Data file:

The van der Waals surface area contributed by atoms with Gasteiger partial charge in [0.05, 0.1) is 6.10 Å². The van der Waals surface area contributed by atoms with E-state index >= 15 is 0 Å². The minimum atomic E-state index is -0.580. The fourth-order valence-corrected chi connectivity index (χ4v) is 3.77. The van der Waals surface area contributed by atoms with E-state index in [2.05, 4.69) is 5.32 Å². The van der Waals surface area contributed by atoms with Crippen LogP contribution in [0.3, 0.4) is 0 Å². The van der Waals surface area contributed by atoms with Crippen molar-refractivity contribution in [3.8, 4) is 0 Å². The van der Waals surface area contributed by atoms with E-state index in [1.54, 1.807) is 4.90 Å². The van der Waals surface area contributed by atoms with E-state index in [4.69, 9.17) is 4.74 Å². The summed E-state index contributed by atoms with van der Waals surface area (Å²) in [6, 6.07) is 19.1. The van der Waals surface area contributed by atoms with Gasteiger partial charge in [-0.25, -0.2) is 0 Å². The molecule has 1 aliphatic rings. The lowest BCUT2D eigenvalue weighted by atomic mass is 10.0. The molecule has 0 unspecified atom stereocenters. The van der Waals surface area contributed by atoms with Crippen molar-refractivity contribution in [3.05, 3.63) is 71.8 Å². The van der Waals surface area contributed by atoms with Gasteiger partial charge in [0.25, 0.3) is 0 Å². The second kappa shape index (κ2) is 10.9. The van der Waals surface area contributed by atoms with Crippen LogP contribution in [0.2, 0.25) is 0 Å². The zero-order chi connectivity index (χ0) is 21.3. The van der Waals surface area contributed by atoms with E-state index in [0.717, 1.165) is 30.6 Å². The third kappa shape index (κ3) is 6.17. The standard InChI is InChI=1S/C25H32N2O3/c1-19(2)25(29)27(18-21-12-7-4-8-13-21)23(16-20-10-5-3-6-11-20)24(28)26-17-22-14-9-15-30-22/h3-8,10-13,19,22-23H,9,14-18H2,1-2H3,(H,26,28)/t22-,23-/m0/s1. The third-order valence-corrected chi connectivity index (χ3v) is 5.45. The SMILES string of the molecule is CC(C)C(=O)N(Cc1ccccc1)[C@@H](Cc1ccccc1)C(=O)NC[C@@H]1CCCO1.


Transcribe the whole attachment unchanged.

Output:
The van der Waals surface area contributed by atoms with Gasteiger partial charge in [0.05, 0.1) is 6.10 Å². The van der Waals surface area contributed by atoms with E-state index >= 15 is 0 Å². The minimum atomic E-state index is -0.580. The fourth-order valence-corrected chi connectivity index (χ4v) is 3.77. The van der Waals surface area contributed by atoms with E-state index in [2.05, 4.69) is 5.32 Å². The van der Waals surface area contributed by atoms with Crippen LogP contribution in [0.3, 0.4) is 0 Å². The van der Waals surface area contributed by atoms with Crippen molar-refractivity contribution in [3.8, 4) is 0 Å². The van der Waals surface area contributed by atoms with E-state index in [1.54, 1.807) is 4.90 Å². The van der Waals surface area contributed by atoms with E-state index in [4.69, 9.17) is 4.74 Å². The summed E-state index contributed by atoms with van der Waals surface area (Å²) in [6, 6.07) is 19.1. The van der Waals surface area contributed by atoms with Gasteiger partial charge in [-0.25, -0.2) is 0 Å². The molecule has 1 aliphatic rings. The lowest BCUT2D eigenvalue weighted by atomic mass is 10.0. The molecule has 0 unspecified atom stereocenters. The van der Waals surface area contributed by atoms with Crippen molar-refractivity contribution in [3.05, 3.63) is 71.8 Å². The van der Waals surface area contributed by atoms with Gasteiger partial charge in [0.25, 0.3) is 0 Å². The second kappa shape index (κ2) is 10.9. The van der Waals surface area contributed by atoms with Crippen LogP contribution in [0.2, 0.25) is 0 Å². The zero-order chi connectivity index (χ0) is 21.3. The van der Waals surface area contributed by atoms with E-state index in [0.717, 1.165) is 30.6 Å². The third kappa shape index (κ3) is 6.17. The standard InChI is InChI=1S/C25H32N2O3/c1-19(2)25(29)27(18-21-12-7-4-8-13-21)23(16-20-10-5-3-6-11-20)24(28)26-17-22-14-9-15-30-22/h3-8,10-13,19,22-23H,9,14-18H2,1-2H3,(H,26,28)/t22-,23-/m0/s1. The third-order valence-corrected chi connectivity index (χ3v) is 5.45. The SMILES string of the molecule is CC(C)C(=O)N(Cc1ccccc1)[C@@H](Cc1ccccc1)C(=O)NC[C@@H]1CCCO1.